[This is the final of a three part series that explains the website development process in excruciating detail. The good news, you will be a pro by the time you've made it through all three trimesters. Pun intended. You can read part one in this series here.]
Step 9: Launch (three days)
After the PM receives final site approval from your team, the production department will launch the website. Essentially, this means pushing the site from the development environment to “live,” i.e., visible on the Web for others to see. It does not happen instantly—rather, it is a slow crawl of the new pages being recognized by servers. The larger the site, the longer it takes for the site to go live. We will provide you the link (official URL) so you may review the live site and share it with colleagues, friends and family.
As part of this phase, Production conducts yet another round of QA and asks that you help with the same, as sometimes links and other functionalities break during the push to the live environment. Specific issues resulting from the launch are not predictable but are (generally) easily fixed and anticipated. The concern of potential glitches is why we launch sites in the first half of the day and only on Monday through Thursday. We need to allow time for live QA and resolution of any issues that may appear.
One important note: The new website link we provide is the only one to use going forward. The development link we sent during production to review/approve the site prior to going live will no longer work, as those pages no longer exist at that URL. This can cause a lot of consternation when your browser pulls up the development site URL and you receive a “404 Page Not Found” error message! Once the site is live, you will need to clear your browser and type in the new URL—the live link—and share it with anyone else.
For example, when we were in the review phase, your development link may have been www.hopkinsmedicine.org/dev/Service_Line. When your site is live, the link will change to www.hopkinsmedicine.org/Service_Line. That “/dev/” in the URL makes all the difference with respect to viewing your new site. The site is no longer in a “dev” environment and the live site will come up only if you use the correct, updated URL. Another hint: Browsers have memories so you may need to clear your browser’s history for the new URL to work.
Step 10: Post-launch (day 1 live)
The Web team completes a post-launch task list to finish the site. At this time, the site is officially in maintenance mode, which means that the department editor will need to have finished training and been granted access to the content management system in order to make any edits or updates. It is good to keep an eye toward editing dated or irrelevant content, in addition to bios, phone numbers, staff information, etc. We are always here to offer support to the site editor through our Web desk option.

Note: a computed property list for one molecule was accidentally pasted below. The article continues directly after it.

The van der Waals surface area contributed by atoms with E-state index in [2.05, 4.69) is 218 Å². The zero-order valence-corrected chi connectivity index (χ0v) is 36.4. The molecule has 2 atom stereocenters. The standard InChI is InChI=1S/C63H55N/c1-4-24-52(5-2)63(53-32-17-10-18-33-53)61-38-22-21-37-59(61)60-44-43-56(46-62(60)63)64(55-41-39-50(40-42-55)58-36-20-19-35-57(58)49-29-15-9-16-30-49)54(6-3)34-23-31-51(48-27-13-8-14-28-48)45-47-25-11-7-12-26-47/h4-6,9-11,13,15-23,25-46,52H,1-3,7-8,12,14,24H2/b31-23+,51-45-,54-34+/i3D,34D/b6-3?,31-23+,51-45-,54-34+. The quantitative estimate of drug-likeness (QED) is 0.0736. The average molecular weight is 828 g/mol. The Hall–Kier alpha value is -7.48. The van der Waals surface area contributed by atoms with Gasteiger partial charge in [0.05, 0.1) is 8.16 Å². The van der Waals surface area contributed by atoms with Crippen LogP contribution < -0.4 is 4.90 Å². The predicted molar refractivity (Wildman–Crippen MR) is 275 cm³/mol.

Step 11: Maintenance Phase
Please understand and recognize that living on the Hopkins.org platform means your site will need to conform to branding standards, which can be accessed at http://www.hopkinsmedicine.org/webcenter. Any changes or edits need to follow the system-wide branding guidelines. If you have any questions, please feel free to contact us. The Web team is just one of many departments tasked with ensuring the guidelines are followed—infractions will be noted, and a request will be sent to your editor.
If you wish, we are able to set up auto-generated monthly Google analytic reports to provide a sense of how the site is fairing, which pages are readily viewed and those that are not being viewed. This is good information to gather, as it will help the site maintain relevancy and will guide the group toward future edits.
Step 12: Congratulate Yourself!
Well, you’ve done it. You've created a living, breathing website and can now enjoy all the benefits of being on the Hopkins Medicine platform—including improved search results for your site and videos, inclusion in the Health Library, easier access by those who need to find you, automatic updates to the hopkinsmedicine.org platform websites, Web team support and most of all, bragging rights!